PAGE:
- Inform the donor that the amount of their tax-deductible contribution is limited to the amount of the donation less the value of the goods or services provided.
For transactions less than $75, the church is not required to provide the disclosure statement. However, before claiming a charitable tax deduction, the donor is still obligated to reduce the contribution by the value of any goods or services received.
8. A donor wishes to designate a gift to the pastor or staff member. Can we provide a contribution receipt?
In order for a charitable contribution to be granted by the church for a contribution received, the contribution must be to and for the use of the church. This means that individuals must not personally benefit from a contribution made to the church. So, for example, if Donor X writes a check to the church, designating that the amount should be given to Pastor Y, the church is simply acting as an intermediary for a personal gift (not a donation) from Donor X to Pastor Y. The IRS would view this no differently than a birthday card with money inside—no contribution receipt should be issued to the donor and no income should be recorded for the pastor.
There is an exception to this general rule for special occasion gifts. A church may take an offering for the pastor or church staff on special occasions, such as Christmas, pastor appreciation week or birthdays. On such special occasions, it is best for the church to announce that an offering for this special occasion will be taken and that charitable contribution receipts will be given to donors for this offering. Under these circumstances, the church may issue charitable contribution credit to donors for amounts given and the amounts should be added to the taxable compensation (W-2 or 1099-MISC) of the pastor or staff members who receive the benefit of the offering.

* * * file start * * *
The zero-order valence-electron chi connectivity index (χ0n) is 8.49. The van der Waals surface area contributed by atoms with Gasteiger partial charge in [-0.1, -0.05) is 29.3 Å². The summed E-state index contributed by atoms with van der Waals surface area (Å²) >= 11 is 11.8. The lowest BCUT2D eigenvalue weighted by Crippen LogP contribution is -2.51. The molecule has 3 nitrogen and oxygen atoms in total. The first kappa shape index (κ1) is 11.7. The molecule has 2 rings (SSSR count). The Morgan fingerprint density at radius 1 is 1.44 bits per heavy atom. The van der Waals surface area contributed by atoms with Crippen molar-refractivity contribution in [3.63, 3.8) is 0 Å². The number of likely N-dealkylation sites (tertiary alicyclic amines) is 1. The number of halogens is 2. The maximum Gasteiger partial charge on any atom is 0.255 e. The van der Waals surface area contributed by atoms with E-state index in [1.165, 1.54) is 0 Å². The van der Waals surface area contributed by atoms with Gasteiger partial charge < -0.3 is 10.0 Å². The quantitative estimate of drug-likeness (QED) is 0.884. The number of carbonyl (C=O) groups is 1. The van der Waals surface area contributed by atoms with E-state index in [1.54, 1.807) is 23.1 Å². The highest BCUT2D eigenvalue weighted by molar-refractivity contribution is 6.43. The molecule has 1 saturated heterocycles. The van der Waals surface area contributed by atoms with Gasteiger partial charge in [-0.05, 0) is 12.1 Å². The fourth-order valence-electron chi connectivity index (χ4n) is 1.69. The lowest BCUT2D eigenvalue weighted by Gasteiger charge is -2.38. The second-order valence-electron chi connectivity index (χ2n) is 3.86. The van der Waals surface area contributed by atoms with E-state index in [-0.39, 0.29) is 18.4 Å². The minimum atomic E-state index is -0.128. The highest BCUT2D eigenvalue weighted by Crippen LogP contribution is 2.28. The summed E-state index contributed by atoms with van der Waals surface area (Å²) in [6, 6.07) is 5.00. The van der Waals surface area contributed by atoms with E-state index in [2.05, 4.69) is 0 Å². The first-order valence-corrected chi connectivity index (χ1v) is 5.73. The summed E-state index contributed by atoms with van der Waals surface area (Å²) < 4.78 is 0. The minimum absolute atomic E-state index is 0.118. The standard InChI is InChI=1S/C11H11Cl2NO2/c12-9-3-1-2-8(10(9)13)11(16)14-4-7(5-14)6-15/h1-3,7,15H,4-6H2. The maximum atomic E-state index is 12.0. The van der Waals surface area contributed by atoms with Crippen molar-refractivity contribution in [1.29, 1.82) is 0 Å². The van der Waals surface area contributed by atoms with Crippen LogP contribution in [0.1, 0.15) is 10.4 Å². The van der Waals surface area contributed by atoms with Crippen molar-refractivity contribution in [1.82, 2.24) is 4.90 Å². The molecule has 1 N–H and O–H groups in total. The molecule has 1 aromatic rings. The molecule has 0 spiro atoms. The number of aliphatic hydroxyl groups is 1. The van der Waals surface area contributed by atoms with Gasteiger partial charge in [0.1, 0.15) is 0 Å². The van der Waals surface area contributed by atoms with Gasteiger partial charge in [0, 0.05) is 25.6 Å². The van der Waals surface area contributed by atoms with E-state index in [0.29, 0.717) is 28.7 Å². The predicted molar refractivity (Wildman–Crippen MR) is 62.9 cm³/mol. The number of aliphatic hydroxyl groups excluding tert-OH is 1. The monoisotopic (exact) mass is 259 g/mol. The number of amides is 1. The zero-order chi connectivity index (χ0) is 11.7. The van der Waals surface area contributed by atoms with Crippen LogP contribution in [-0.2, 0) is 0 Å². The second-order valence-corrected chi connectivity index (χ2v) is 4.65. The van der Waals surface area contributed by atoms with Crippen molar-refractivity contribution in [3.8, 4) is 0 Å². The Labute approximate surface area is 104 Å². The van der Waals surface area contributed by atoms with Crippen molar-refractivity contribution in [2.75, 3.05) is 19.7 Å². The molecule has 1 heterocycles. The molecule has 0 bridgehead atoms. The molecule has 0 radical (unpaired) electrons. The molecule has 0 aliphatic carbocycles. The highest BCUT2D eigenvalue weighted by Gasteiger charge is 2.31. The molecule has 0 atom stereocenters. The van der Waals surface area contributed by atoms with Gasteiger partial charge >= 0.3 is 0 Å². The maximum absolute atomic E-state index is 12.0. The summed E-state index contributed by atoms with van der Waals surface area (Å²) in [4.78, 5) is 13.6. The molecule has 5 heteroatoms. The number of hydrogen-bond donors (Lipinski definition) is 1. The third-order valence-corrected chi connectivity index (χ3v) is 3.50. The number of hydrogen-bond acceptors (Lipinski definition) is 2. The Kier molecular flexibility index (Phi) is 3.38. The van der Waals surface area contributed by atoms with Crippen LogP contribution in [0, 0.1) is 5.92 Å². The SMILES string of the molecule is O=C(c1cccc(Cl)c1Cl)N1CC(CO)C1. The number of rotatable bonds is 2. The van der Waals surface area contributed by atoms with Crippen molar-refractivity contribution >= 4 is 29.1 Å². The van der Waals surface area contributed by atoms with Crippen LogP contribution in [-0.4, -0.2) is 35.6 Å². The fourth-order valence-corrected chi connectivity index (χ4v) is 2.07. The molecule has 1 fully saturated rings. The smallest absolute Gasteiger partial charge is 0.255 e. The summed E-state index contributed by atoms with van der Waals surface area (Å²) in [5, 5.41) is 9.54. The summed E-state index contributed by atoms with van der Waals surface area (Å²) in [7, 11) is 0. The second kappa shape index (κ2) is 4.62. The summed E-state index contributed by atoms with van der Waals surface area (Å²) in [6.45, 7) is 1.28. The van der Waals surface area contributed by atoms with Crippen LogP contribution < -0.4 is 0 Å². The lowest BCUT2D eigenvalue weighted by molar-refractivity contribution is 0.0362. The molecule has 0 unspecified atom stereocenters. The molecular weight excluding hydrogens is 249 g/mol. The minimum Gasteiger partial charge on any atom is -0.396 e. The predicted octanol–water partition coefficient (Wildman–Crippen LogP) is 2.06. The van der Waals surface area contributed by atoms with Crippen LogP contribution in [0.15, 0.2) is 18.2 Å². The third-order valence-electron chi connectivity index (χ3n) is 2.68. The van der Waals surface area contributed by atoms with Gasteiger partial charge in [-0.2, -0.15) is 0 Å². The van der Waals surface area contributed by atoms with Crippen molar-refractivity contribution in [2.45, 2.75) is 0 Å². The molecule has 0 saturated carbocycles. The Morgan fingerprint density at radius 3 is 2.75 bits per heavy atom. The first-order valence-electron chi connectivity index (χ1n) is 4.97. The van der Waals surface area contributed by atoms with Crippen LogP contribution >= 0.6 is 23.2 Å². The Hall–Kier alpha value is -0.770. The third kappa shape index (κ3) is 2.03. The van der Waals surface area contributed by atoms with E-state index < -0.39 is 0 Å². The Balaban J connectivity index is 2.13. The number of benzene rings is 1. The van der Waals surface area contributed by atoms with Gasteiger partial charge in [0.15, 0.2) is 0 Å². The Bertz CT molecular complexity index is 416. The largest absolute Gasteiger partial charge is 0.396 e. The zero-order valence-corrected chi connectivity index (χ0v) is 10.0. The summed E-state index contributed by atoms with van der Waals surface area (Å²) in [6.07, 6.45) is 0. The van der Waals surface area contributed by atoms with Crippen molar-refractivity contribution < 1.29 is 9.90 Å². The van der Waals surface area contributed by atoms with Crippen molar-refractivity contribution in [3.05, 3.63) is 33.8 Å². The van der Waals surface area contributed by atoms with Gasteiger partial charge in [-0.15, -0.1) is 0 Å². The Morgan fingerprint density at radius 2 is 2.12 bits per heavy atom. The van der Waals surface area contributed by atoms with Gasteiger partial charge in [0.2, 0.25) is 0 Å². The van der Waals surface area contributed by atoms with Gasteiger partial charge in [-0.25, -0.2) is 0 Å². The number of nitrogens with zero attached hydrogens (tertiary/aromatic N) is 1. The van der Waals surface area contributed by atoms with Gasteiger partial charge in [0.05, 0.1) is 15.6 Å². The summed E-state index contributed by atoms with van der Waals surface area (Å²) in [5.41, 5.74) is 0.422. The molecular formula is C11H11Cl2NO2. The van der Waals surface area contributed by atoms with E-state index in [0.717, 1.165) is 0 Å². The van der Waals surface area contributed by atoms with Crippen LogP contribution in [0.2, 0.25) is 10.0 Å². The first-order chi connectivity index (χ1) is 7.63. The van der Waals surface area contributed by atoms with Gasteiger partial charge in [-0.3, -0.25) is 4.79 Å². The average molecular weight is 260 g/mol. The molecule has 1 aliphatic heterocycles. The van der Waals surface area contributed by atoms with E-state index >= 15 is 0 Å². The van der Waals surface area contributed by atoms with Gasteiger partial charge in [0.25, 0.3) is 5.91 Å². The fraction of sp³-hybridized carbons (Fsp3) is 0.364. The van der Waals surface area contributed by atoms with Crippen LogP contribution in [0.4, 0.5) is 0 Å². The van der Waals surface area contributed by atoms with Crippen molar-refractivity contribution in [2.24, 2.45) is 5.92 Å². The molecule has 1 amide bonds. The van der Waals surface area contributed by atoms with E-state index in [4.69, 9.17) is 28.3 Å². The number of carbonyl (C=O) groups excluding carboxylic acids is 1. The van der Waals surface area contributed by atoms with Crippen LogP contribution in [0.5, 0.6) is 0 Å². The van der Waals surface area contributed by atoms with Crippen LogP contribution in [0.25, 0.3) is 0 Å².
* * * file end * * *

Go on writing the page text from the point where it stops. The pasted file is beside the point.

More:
9. What is an example of an acceptable acknowledgment for:
- Cash donations?
- Noncash donations?
- Quid pro quo transactions?
Sample acknowledgments are included in a FAQ on Donations, which can be found at this link: https://clse.ag.org/FAQ.
This information is just a summary of the IRS’s rules on charitable contributions. Due to the complexity and required forms and disclosure, you may want to consult a local tax accountant for further help.
Need more examples not discussed here?
Richard Hammar’s annual Church and Clergy Tax Guide is a helpful resource and provides detailed information about contribution reporting requirements and includes several more informative examples.
Rollie Dimos, CIA, CISA, CFE, is the Director of Internal Audit and the Center for Leadership and Stewardship Excellence at the AG National Office. As an auditor in the government and nonprofit sectors, Rollie has been helping leaders assess the strength of their organizational controls for over 25 years. If you have a question about this article, you can contact Rollie at firstname.lastname@example.org.
Rollie is the author of two books: Integrity at Stake: Safeguarding Your Church From Financial Fraud and Balanced Budget, Balanced Life. Using real-life fraud cases, Integrity at Stake helps churches assess their internal controls and minimize the risk of fraud. In Balanced Budget, Balanced Life, Rollie helps the reader create a personalized financial plan to achieve the balance between saving enough to live on and spending to enjoy a life worth living.